“French Riviera” often conjures up images of France’s glamorous (and packed) cities — Monaco, Cannes and Nice. But for some of the Riviera’s best scenery and occasional relief from the touristic crush, head inland and upward.
An easy 45-minute bus ride inland from Nice, St-Paul-de-Vence is part cozy hill town and part local-artist shopping mall. It’s appealingly artsy, but this famous Riviera spot is also one of the most-visited villages in France . . . and it feels that way. Its attraction is understandable, as every cobble and flower seems just so, and the setting is postcard-perfect. Beat the crowds by showing up here for breakfast, or come for dinner and experience the village at its tranquil best.
Meander into St-Paul’s quieter streets and wander far to enjoy the panoramic views. Or consider a steep 20-minute walk uphill to the prestigious (and high-priced) Fondation Maeght gallery, with its world-class contemporary-art collection and pleasant gardens. The unusual museum building is purposely low profile to let the art take center stage. Works by Fernand Leger, Joan Miró, Alexander Calder, Georges Braque and Marc Chagall are thoughtfully arranged in well-lit rooms (open daily, admission about $17, fondation-maeght.com/en).
HAUNT FOR ARTISTS AND WRITERS
Just a 10-minute bus ride from St-Paul, the enjoyable hill town of Vence bubbles with workaday and tourist activity. (No boutique shortage here.) Once a haunt of D.H. Lawrence, Henri Matisse and Marc Chagall (who later settled in St-Paul), the town has a buzzing daily market and small cathedral (Notre-Dame de la Nativité) with a fine Chagall mosaic depicting a baby Moses being saved from the waters of the Nile.
Matisse fans make the pilgrimage here to see the much-raved-about Chapelle du Rosaire (Chapel of the Rosary) for its stained glass and brooding tile sketches. The chapel, a short drive or 20-minute walk from town, was designed by an elderly and ailing Matisse as thanks to the Dominican sister who had taken care of him (he was 81 when the chapel was completed). The modest chapel holds a simple series of black-on-white tile panels and uses three symbolic colors in its stained glass windows: yellow (sunlight and the light of God), green (nature) and blue (the Mediterranean sky). Matisse was the master of leaving things out. The goal here, he wrote, was “to give it, solely by the play of colors and lines, the dimensions of infinity.”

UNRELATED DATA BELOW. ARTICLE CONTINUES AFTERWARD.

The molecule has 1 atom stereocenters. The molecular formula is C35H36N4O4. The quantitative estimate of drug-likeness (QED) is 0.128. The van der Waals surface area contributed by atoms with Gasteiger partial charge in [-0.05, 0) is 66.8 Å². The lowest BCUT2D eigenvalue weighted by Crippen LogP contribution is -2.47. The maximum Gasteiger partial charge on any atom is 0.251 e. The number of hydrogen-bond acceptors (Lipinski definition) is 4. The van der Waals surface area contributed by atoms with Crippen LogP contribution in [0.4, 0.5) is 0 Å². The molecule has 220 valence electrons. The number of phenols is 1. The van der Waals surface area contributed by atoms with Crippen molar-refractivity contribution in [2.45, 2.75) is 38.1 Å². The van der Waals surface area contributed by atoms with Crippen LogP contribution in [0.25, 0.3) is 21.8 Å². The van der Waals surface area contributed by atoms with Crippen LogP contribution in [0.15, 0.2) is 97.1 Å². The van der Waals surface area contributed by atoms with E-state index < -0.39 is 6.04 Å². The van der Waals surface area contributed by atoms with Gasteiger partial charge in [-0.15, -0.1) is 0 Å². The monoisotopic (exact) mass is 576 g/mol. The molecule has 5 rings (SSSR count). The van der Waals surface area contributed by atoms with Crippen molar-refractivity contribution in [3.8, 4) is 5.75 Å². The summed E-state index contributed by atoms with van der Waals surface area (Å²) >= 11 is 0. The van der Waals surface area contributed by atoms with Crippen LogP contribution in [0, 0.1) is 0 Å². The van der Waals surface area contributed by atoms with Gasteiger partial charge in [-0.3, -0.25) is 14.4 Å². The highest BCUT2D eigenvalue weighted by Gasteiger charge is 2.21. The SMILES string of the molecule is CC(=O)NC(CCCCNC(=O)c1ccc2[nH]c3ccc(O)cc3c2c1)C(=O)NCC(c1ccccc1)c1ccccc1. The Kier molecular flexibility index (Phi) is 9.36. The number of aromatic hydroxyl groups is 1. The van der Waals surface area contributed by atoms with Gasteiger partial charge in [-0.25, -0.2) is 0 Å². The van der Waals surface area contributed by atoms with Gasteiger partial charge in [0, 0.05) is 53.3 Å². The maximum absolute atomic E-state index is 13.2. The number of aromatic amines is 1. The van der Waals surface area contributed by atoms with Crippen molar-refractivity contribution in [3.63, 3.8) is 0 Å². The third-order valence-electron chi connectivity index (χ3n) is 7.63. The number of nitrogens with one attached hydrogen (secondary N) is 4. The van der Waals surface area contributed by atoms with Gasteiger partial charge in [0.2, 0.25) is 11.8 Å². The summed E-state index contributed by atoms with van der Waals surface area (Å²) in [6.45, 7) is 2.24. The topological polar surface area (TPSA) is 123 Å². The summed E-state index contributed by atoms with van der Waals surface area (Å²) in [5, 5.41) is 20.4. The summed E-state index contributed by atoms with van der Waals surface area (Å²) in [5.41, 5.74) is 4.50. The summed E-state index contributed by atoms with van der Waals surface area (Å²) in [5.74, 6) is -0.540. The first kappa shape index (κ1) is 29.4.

HILLTOP MEDIEVAL TOWN
Èze-le-Village, floating high above the sea, is a spectacular medieval town mixing perfume outlets, fancy boutiques, outrageously priced hotels, steep cobbled lanes and magnificent views, making it a handy stop between Nice and Monaco. This flowery and flawless village (don’t confuse it with the seafront town of Eze-Bord-de-Mer) can be packed with visitors. Touristy as it is, its stony state of preservation and magnificent hilltop setting over the Mediterranean affords a fine memory.
The Château Eza dominates Èze-le-Village. It was the winter getaway of the Swedish royal family from 1923 until 1953; today it’s a hotel (doubles from about $169, chateaueza.com/chateau-eza). The château’s tearoom, on a cliff overlooking the jagged Riviera and sea, offers the most scenic coffee or beer break you’ll ever enjoy for a price. The sensational view terrace is also home to an expensive-but-excellent restaurant.
Drop in on the Fragonard or Galimard perfume outlets to watch the production process and shop the fragrant collections. Or visit the Jardin d’Èze, a prickly festival of cactus and exotic plants suspended between the sea and sky at the top of Èze-le-Village. Since 1949, the ruins of an old château have been home to hundreds of different plants 1,400 feet above the sea. Nearby hills provide ideal picnic perches, and on a clear day you can even see Corsica.
ANCIENT ROMAN MONUMENT
A short drive away, you can marvel at a towering propaganda monument erected by the Romans 2,000 years ago, Le Trophée des Alpes (Trophy of the Alps). The massive monument commemorates Augustus Caesar’s conquest of the Alps and its 44 hostile tribes. The towering inscription (the longest such inscription surviving from ancient times) tells the story: It was erected “by the senate and the people to honor the emperor.” It’s amazing to think that this stony structure celebrates a victory that kicked off the Pax Romana after the last of the barbarian tribes had been defeated and the greatest period of the Roman Empire could begin.
From the Trophée des Alpes, you can look down on the tiny country of Monaco and at the teeming, traffic-filled coastline of the Côte d’Azur. While tourists are struggling to find a peaceful corner of the coast, you’ll be thankful that you ventured away to enjoy some of France’s most perfectly perched hill towns, evocative monuments and splendid scenery.